First Jurors, Now Defendants Tweet Mid-Trial
There are dozens of reports of jurors tweeting while court is in session and during deliberations. So much so that even the Judicial Conference has taken notice and OK’d model rules to address juror tweets, texts and social media use.
But what about defendants? Should they tweet during their own trials?
In Pittsburgh, during a public corruption trial, defendant Stephen Keefer posted status updates to Twitter, including what was thought to be a last tweet: “Sorry folks … no more tweeting from trial.” The Tribune-Review reports that Keefer added: “AG’s [attorneys general] R worried about me saying anything bad about [Tom] Corbett or this phony investigation.”
Despite his e-vow to stop tweeting, the Tribune-Review reports that Keefer resumed his online diary the following day.
In Detroit, political corruption defendant Sam Riddle used Twitter and Facebook status updates during jury deliberations to voice displeasure with his counsel.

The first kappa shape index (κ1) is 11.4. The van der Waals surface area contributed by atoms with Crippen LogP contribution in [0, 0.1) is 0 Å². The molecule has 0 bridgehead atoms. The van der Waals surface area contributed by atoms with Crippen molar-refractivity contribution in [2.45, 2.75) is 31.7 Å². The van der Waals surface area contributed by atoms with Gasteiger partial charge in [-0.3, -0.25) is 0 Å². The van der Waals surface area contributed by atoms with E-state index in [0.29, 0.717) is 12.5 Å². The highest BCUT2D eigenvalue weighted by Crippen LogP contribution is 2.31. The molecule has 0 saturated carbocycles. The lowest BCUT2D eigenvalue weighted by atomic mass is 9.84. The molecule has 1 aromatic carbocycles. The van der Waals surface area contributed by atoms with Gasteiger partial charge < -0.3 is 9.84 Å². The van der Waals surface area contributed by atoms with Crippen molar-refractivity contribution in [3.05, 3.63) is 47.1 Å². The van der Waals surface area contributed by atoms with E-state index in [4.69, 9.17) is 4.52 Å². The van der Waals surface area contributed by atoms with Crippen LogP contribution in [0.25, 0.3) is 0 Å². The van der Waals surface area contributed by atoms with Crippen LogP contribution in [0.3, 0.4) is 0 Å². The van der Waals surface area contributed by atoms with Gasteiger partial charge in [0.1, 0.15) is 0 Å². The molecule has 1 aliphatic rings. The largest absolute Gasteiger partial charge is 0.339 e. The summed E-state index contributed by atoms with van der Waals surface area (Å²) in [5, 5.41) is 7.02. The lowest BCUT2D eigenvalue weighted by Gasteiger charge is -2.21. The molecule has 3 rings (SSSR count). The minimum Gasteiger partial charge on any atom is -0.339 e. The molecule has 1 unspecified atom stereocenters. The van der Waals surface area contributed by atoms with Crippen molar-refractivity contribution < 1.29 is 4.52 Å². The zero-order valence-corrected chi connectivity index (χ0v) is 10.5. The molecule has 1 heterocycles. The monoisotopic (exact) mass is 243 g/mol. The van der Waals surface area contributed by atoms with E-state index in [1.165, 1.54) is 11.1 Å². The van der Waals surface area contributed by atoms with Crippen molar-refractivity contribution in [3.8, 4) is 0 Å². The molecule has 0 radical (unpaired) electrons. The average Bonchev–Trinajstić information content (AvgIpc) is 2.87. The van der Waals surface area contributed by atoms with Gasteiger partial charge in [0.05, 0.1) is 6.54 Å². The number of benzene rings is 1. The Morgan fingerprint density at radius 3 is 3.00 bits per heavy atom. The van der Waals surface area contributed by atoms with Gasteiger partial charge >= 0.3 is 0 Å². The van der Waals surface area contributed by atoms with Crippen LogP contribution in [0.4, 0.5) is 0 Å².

The Detroit News reports that Riddle tweeted two things during deliberations. In the first, he wrote, “When your fate is in the hand of others, man, that is not a good feeling, especially when those that are to define you simply don’t.”
And then later, “Until today I never understood the true depth that ineffective counsel could achieve. The 6th Amendment screams for justice.”
The Tribune-Review spoke with New York Times lawyer George Freeman, who advocates that reporters be allowed to use Twitter and other social media to cover court proceedings.
And to Freeman, Keefer’s posts weren’t out of line.
“I’m not sure I see the real evil in that,” Freeman said. “[But] the last thing you want is a juror reading the tweets of a defendant. I don’t think that’s a good idea.”
Baltimore Sun (editorial): “Twitter crackdown in Baltimore Circuit Court”